What 2 words come to mind with the sight of a hand stitched flat fell seam on a piece of t-shirt weight jersey skirt?! Alabama Chanin!
A skirt that doesn't look much on a hanger, but a skirt that has so much 'meaning' behind it.
I've had this book for a year and this is the first pattern I've made. Natalie Chanin, the designer behind the name 'Alabama Chanin', provides all the patterns in this book cleverly designed to be used in all the different garments. For instance, the 'skirt' is simply cut from the 'dress'. From my measurements, I traced a size large from the Short Fitted Dress skirt.
As a reminder, you can request an autographed book if you order from the Alabama Chanin website.
I lucked out and she was having a sale at the time I ordered. That usually never happens. :)
My original plans
were to embellish this skirt with embroidery using the Climbing Daisy stencil that is included in this book. I learned how to print out the stencil to custom size for my garment and had the stencil and my fabric prepped for embroidery when the Ottobre magazine fell into my hands and the no. 10 Sculpture top was made
and it needed a skirt and voila! this skirt was perfect for that new top. I'd only machine basted the skirt together to check for fit, so it was nothing to machine stitch the seams again and in the photo below, as I was in a hurry to wear this outfit to the Lowcountry, simply quartered my elastic, zigzagged it to the top of the skirt, turned down and stitched. After wearing the skirt on this short trip, decided the elastic waist needed adjusting, as well as the length. Also determined to leave the skirt unembroidered.
When I got home I cut 2" off the skirt's length and unpicked the stitching at the waistline, cutting off 2" of the elastic to make a snugger fit. Made a casing for the 3/4" elastic by turning the top down, zig-zagged stitched leaving an opening for the elastic to be run through, then stitched closed. This is my preferred elastic-waist garment method. I deviated from Alabama Chanin's instructions of using a foldover elastic at the waist. This also moved the (wider) hip area of the skirt up higher on my body and gave me a better fit. These skirts are designed slim.
Then I hand-stitched (faux) flat fell seams on all four panels using 3-strands of embroidery thread. Oh how I love this look! You sort of pull it tight, without puckering the seam, and it gives it such a nice look.
And because it is an Alabama Chanin garment, I hand-stitched 2 darker gray stars to note the back.
Really like the gray on gray tones. Can you believe I got the right side and wrong side of my fabric confused and sewed this skirt with the right side to the inside?! Not a big deal, except at the hemline, which is left unstitched, it sort of curls a little to the inside, instead of to the outside. Grrrrr.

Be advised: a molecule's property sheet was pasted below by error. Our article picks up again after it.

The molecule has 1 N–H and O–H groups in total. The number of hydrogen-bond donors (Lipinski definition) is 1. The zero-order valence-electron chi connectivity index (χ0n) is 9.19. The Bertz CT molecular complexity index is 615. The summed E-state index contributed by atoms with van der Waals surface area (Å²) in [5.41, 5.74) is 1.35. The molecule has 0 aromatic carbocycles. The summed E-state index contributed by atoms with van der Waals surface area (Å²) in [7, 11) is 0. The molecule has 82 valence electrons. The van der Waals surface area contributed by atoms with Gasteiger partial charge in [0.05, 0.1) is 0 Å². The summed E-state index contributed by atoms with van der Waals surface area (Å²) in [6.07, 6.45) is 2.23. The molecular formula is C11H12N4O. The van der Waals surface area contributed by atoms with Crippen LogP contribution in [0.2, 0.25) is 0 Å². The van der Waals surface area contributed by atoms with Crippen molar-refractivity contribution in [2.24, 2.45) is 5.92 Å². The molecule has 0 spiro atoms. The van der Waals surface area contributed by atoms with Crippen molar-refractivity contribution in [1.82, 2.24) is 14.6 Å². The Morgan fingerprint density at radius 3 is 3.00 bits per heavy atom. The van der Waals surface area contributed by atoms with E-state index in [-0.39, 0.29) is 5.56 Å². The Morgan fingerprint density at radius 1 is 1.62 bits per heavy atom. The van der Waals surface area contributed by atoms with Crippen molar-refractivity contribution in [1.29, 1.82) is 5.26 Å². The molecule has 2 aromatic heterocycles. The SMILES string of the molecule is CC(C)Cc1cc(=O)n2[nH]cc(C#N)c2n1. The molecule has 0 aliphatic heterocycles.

And here is the completed skirt paired with the Mrs. Style Book 2015 self-drafted top
. Not sure this is how I will wear the skirt in the future as it is almost too much gray and the knit top likes to cling unsatisfactorily to the top of this skirt, as opposed to the nice contrast with the unclinging crepe de chine Ottobre top in the photo above mid-post.
Hope everyone is staying cool in this part of the world. We are having a heatwave of consistent above 100 degrees F heat indexes. And in case you missed it on Instagram
..... a beautiful doe came to share my blackberry patch....
...and with the click of the camera, she was gone! Beautiful!
Happy Sewing Everyone!
I love the thoughtful sewing of your four panel skirt. It makes surely wearing it eve more pleasant. I think the shorter length suits you better, too. What a lovely surprise, a deer in the patch! Have a nice day, SaSaReplyDelete
Hand-stitching still feels new to me, even though I've hand-stitched multiple knit garment necklines now.... I'm always amazed at how much I enjoy it. Like you said, the 'thoughtfulness' of the stitching. The pretty doe deer made my day! So much so, I did not mind sharing my blackberries with her! We do not see deer often anymore. Have a nice day too SaSa!Delete
Just from looking at it, your top and skirt gave the feeling of a very cool outfit for your terribly hot temperatures. I agree that you look great with a shorter skirt length.ReplyDelete
You are right, this is a great outfit for these horribly hot temps! Hem lengths are funny, aren't they. Where a mere 1 - 2" can make a difference between looking/feeling frumpy..... or not!Delete
A lovely skirt - I guess if the hem bothers you enough, you could add an edge to it - choose an Alabama Chanin edge. And I agree, this is a much better way of doing waistbands - if for no other reason than you can easily alter them - replace the elastic easily if need be, or take in the elastic if need be. When elastic is stitched in, it looks great, but it is a pain to undo. A lovely little skirt - and wear it with what suits it. I often have to change my ideas about what to put with what when the garment decides instead of me !ReplyDelete
Garments do have their own opinion on what they want to be paired with and how they want to be worn, don't they?! Good point! :)Delete
So pretty! And you have the legs for a short skirt, so I say; go for it!ReplyDelete
Awwww, thank you so much! Hems are funny, aren't they. Kind of like Goldilocks and the 3 Bears. You don't want them too long..... or too short.... but juuuuuust right! :)Delete
Hi Lisa, I always enjoy looking at what you sew. So talented! Deer are so graceful and beautiful! NancyReplyDelete
Thank you Nancy! :)Delete
Lisa what a lovely skirt.. And the shorter length is just perfect.. Looks great on you.ReplyDelete
The deer is beautiful.
Thank you Judy! :)Delete